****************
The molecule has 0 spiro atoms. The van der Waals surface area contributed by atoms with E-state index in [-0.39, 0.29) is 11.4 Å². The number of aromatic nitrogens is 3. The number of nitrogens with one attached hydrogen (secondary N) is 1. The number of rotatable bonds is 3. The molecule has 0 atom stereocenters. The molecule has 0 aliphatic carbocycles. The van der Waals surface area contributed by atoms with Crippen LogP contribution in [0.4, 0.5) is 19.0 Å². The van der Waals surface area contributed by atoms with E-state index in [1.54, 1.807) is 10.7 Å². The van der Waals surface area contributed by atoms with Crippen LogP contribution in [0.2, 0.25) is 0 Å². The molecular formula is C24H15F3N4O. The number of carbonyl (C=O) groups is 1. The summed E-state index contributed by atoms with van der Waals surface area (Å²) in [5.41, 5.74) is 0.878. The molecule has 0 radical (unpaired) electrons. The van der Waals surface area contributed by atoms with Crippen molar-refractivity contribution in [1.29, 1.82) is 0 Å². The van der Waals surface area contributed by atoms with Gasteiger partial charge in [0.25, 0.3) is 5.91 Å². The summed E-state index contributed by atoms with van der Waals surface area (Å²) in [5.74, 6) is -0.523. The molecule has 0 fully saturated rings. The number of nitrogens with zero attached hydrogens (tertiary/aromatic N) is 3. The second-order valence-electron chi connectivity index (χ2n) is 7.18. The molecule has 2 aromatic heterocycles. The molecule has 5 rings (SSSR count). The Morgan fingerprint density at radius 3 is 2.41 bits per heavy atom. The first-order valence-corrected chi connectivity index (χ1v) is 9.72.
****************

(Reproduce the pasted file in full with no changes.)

The molecule has 0 spiro atoms. The van der Waals surface area contributed by atoms with E-state index in [-0.39, 0.29) is 11.4 Å². The number of aromatic nitrogens is 3. The number of nitrogens with one attached hydrogen (secondary N) is 1. The number of rotatable bonds is 3. The molecule has 0 atom stereocenters. The molecule has 0 aliphatic carbocycles. The van der Waals surface area contributed by atoms with Crippen LogP contribution in [0.4, 0.5) is 19.0 Å². The van der Waals surface area contributed by atoms with E-state index in [1.54, 1.807) is 10.7 Å². The van der Waals surface area contributed by atoms with Crippen LogP contribution in [0.2, 0.25) is 0 Å². The molecular formula is C24H15F3N4O. The number of carbonyl (C=O) groups is 1. The summed E-state index contributed by atoms with van der Waals surface area (Å²) in [5.41, 5.74) is 0.878. The molecule has 0 radical (unpaired) electrons. The van der Waals surface area contributed by atoms with Crippen molar-refractivity contribution in [1.29, 1.82) is 0 Å². The van der Waals surface area contributed by atoms with Gasteiger partial charge in [0.25, 0.3) is 5.91 Å². The summed E-state index contributed by atoms with van der Waals surface area (Å²) in [5.74, 6) is -0.523. The molecule has 0 fully saturated rings. The number of nitrogens with zero attached hydrogens (tertiary/aromatic N) is 3. The second-order valence-electron chi connectivity index (χ2n) is 7.18. The molecule has 2 aromatic heterocycles. The molecule has 5 rings (SSSR count). The Morgan fingerprint density at radius 3 is 2.41 bits per heavy atom. The first-order valence-corrected chi connectivity index (χ1v) is 9.72.